There are many reasons to visit Vancouver but for those on a mission to understand the diversity of Canadian retail it’s worth a stopover.
Vancouver is frequently ranked as one of the world’s best cities in which to live and, apart from a spot of civil unrest in 2011, there has been little to disturb this reputation. And when it comes to retail, it is representative of much of the current state of play in the big cities across this enormous country.
‘The Bay’, aka the Hudson’s Bay Company, and Holt Renfrew are the two big department store players in the city’s downtown area, with the former being relatively mid-market while the latter is luxury all the way.
Not far from this, in the Victorian warehouse area known as Gastown, there is a swathe of independent retailers, as well as the tourist paraphernalia that might be associated with an area that offers boho chic for those passing through town.
Take a ferry across to North Vancouver and things change abruptly.
This is more akin to small town North America with ribbon retail development and a very good supermarket close to the shore called Market Place.
Vancouver is a relatively small city, about 600,000 people, but it is spread across a large area, has very distinctive retail areas and is worth exploring. Although if you don’t like sushi you might be in trouble, because there are few other options when eating out.
With an international reputation and founded by the man whose name hangs above this flagship store’s entrance, John Fluevog is a shoe retailer, but is very different from the run of the mill in terms of range and store interiors. This large space, which has been formed by throwing a glass roof over two adjoining Victorian buildings, in the heart of Gastown has two floors - a ground level and a mezzanine at the rear of the store.
The latter is in fact closed to shoppers, although highly visible, as it is home to the John Fluevog design workshop, where the idiosyncratic styles that are the hallmark of the brand are created. The main bulk of the store, however, uses laterally sliced and varnished tree trunks to act as the display equipment in the mid-shop, while a large part of the perimeter at the front is dedicated to a graphic that tells the story of the retailer.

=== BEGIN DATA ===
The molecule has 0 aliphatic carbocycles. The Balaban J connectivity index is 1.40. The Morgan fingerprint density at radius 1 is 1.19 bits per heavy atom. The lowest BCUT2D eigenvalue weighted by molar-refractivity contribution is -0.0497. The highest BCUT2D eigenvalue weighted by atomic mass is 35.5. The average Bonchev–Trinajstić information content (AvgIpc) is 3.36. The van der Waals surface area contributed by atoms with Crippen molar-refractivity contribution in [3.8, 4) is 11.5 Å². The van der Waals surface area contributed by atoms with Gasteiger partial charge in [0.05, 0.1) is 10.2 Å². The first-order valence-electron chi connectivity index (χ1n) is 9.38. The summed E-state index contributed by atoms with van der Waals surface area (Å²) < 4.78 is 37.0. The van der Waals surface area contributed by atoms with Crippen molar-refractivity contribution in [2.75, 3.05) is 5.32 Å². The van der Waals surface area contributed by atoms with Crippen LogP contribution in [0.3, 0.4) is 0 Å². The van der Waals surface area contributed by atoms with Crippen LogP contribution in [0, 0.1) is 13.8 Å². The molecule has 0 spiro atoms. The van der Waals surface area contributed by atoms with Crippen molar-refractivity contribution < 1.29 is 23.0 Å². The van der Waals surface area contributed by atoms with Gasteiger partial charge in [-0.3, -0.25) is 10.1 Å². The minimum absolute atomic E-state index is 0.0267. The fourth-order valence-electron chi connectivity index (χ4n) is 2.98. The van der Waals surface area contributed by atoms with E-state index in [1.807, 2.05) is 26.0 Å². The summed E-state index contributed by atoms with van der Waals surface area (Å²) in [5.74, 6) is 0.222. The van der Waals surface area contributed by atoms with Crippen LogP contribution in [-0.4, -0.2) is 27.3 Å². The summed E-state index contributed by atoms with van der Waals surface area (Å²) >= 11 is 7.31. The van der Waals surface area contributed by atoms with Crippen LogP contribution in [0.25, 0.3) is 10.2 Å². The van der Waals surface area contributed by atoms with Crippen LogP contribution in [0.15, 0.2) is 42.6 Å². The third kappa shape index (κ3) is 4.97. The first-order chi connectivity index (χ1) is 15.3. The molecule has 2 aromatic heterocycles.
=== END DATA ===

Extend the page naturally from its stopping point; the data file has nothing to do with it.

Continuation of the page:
An A-board outside the shop reads ‘The hardest working man in shoe business’ and, whatever you think of the pun, it is hard not to be impressed by an interior that gives shoppers a large amount of space to move around the store.
Old Faithful Shop
Also in Gastown is Old Faithful Shop, an independent homewares and gift emporium that bears the legend ‘Good Quality Goods’ as its strapline in the window. Within, the exposed brick walls and reclaimed wooden floors are in keeping with the back-to-basics nature of the stock. The interior is also noteworthy for the wooden mid-shop fixturing and the chalet-style wooden hut that protrudes from the wall towards the back of the store.
The chalet is home to handmade leather bags, while stock around the perimeter is displayed on wood and bare metal shelves.
The store is typical of many of the fit-outs in this part of Vancouver, but the visual merchandising is a cut above the majority of stores, as is the use of pendant and Anglepoise lights to illuminate the interior.
A 15-minute ferry journey across the harbour takes the visitor to North Vancouver, where one of the first stores that is likely to be encountered on disembarking is Market Place. Unlike many supermarkets, this one has a full set of windows along its front, and the fresh fruit and veg department is in this area, benefiting from the high level of natural daylight.